As technologies emerge and trends change, organizations face massive paradigm shifts involving the tools and methods they use to conduct business. Right now, we’re in the middle of one of the most significant shifts in decades; more and more businesses are relying on cloud computing.
Cloud computing is a very broad term describing the usage of off-site computing. Essentially, when you use a cloud-based service, you are using someone else’s computer to store and process data. Just for reference, let’s say you are using Bob’s computer.
Bob basically rents some of his computer’s resources to you. Depending on the cloud provider, they might sell computing resources based on storage, processing power, bandwidth, or just how many accounts you need. In order for Bob to keep you as a customer, he needs to have these computing resources readily available. They need to be safe and secure. On top of that, Bob needs to sell you the computing resources for less than you’d pay for purchasing them yourself, taking into consideration the cost of managing, maintaining, and protecting your IT investment.
Those last few points are all the difference. Uptime and security are crucial for small business success, and businesses either need to proactively manage and maintain their IT or be prepared for unexpected costs when problems occur.
Bob can do something that most small businesses can’t. He doesn’t just manage the computer he’s renting to you. He’s managing hundreds or thousands of virtual computers, located all in one data center. This brings the costs-per-unit down. While keeping everything secure is still not necessarily an easy task, Bob is able to control the infrastructure as a whole and invest in higher-end solutions that a small business might not be able to justify for a smaller IT footprint.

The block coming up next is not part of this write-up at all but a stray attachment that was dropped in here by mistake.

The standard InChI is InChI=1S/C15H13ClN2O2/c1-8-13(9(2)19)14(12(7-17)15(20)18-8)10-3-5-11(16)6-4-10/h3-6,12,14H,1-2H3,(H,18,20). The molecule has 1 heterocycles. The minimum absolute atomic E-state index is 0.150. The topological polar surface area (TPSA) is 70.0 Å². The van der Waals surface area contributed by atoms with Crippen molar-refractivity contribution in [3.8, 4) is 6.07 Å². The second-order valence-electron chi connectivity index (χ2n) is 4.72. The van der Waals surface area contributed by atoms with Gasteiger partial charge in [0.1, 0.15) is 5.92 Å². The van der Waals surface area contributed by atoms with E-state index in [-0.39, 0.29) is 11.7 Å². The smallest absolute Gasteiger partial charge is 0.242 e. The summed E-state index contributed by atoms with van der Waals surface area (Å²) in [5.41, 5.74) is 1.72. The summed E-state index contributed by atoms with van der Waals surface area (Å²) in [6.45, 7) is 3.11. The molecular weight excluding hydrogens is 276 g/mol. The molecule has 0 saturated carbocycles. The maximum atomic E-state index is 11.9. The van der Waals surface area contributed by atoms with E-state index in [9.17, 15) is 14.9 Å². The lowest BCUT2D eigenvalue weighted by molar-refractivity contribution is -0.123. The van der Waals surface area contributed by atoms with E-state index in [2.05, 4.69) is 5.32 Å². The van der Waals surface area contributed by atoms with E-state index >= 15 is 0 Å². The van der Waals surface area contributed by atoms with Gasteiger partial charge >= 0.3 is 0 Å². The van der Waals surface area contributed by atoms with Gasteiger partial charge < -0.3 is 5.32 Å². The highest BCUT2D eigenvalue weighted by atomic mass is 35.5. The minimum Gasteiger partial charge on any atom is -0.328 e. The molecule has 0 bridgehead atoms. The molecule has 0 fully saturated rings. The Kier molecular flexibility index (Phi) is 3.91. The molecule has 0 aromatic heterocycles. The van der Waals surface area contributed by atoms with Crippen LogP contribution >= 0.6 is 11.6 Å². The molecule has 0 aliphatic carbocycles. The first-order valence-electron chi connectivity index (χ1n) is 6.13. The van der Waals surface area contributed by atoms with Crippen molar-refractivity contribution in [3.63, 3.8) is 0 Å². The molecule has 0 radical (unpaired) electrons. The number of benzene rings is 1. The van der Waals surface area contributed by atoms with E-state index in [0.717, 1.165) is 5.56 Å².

This tends to mean better security, better capabilities, and even cutting-edge solutions that keep your business in line with your competitors for less money.
So why does this sound so good?
This is Nothing New
If we look back at the late 1890s, long before businesses were worried about computers crashing or malware infections, they were concerned with generating their own electricity. Factories required onsite generators that were expensive, inefficient, and difficult to maintain. In some cases, staff needed to be kept on hand just to keep operations moving. If a generator failed, productivity would stop.
At the turn of the century, in Chicago, the Edison Power Company changed all that. They were able to provide reliable, cleaner electricity to factories for less money in the long run. The cost per unit was cheaper for the Edison Power Company because they could manage and maintain their infrastructure and focus on the specialized staff and equipment to do so. In just 20 years, utilizing the power grid was commonplace and the paradigm shift made its full course.
The Cloud is Essentially the Same Thing
Where businesses today wouldn’t imagine producing their own electricity in-house, years from now many businesses will likely have the same thoughts about their IT infrastructure. With a rapid shift from on-premise servers and infrastructure to cloud-based IT, and the explosion of mobile computing, many businesses are moving away from servers and even traditional desktops altogether. Services like email, document management, line-of-business applications, and much more are all being delivered through the cloud, with more features and security at lower costs.
This future isn’t far off – many businesses have been virtualizing their servers and desktops for years, and replacing expensive in-house systems with cloud-based solutions where the responsibilities of managing and protecting the infrastructure are no longer on their shoulders.
It’s time to take a serious look at your infrastructure. Your next major upgrade or replacement could be your first step into a more reliable, cost-effective cloud solution. The experts at ActiveCo Technology Management would be happy to review your needs and help guide you through this shift. To learn more, give us a call at (604) 425-3433.